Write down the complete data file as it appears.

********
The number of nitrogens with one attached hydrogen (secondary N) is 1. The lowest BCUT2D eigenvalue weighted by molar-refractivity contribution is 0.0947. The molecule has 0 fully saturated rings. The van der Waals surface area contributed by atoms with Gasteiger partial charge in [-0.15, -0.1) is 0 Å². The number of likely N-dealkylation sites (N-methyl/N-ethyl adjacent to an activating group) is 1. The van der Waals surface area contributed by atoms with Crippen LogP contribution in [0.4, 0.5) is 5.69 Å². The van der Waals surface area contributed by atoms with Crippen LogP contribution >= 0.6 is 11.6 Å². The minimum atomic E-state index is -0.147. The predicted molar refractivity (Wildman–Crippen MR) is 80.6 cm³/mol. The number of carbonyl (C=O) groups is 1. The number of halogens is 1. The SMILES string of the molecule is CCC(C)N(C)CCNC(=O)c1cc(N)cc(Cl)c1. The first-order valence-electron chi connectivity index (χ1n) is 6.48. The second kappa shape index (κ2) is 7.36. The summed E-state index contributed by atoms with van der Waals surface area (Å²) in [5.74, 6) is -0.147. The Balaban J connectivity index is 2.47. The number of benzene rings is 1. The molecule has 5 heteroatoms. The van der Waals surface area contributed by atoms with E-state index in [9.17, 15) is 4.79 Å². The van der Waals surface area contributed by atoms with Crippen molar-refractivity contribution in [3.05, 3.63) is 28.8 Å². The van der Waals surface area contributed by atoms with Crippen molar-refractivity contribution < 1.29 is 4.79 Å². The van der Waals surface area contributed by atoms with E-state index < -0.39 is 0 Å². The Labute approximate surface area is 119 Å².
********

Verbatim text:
The number of nitrogens with one attached hydrogen (secondary N) is 1. The lowest BCUT2D eigenvalue weighted by molar-refractivity contribution is 0.0947. The molecule has 0 fully saturated rings. The van der Waals surface area contributed by atoms with Gasteiger partial charge in [-0.15, -0.1) is 0 Å². The number of likely N-dealkylation sites (N-methyl/N-ethyl adjacent to an activating group) is 1. The van der Waals surface area contributed by atoms with Crippen LogP contribution in [0.4, 0.5) is 5.69 Å². The van der Waals surface area contributed by atoms with Crippen LogP contribution >= 0.6 is 11.6 Å². The minimum atomic E-state index is -0.147. The predicted molar refractivity (Wildman–Crippen MR) is 80.6 cm³/mol. The number of carbonyl (C=O) groups is 1. The number of halogens is 1. The SMILES string of the molecule is CCC(C)N(C)CCNC(=O)c1cc(N)cc(Cl)c1. The first-order valence-electron chi connectivity index (χ1n) is 6.48. The second kappa shape index (κ2) is 7.36. The summed E-state index contributed by atoms with van der Waals surface area (Å²) in [5.74, 6) is -0.147. The Balaban J connectivity index is 2.47. The number of benzene rings is 1. The molecule has 5 heteroatoms. The van der Waals surface area contributed by atoms with E-state index in [9.17, 15) is 4.79 Å². The van der Waals surface area contributed by atoms with Crippen molar-refractivity contribution in [3.05, 3.63) is 28.8 Å². The van der Waals surface area contributed by atoms with Crippen molar-refractivity contribution < 1.29 is 4.79 Å². The van der Waals surface area contributed by atoms with E-state index < -0.39 is 0 Å². The Labute approximate surface area is 119 Å².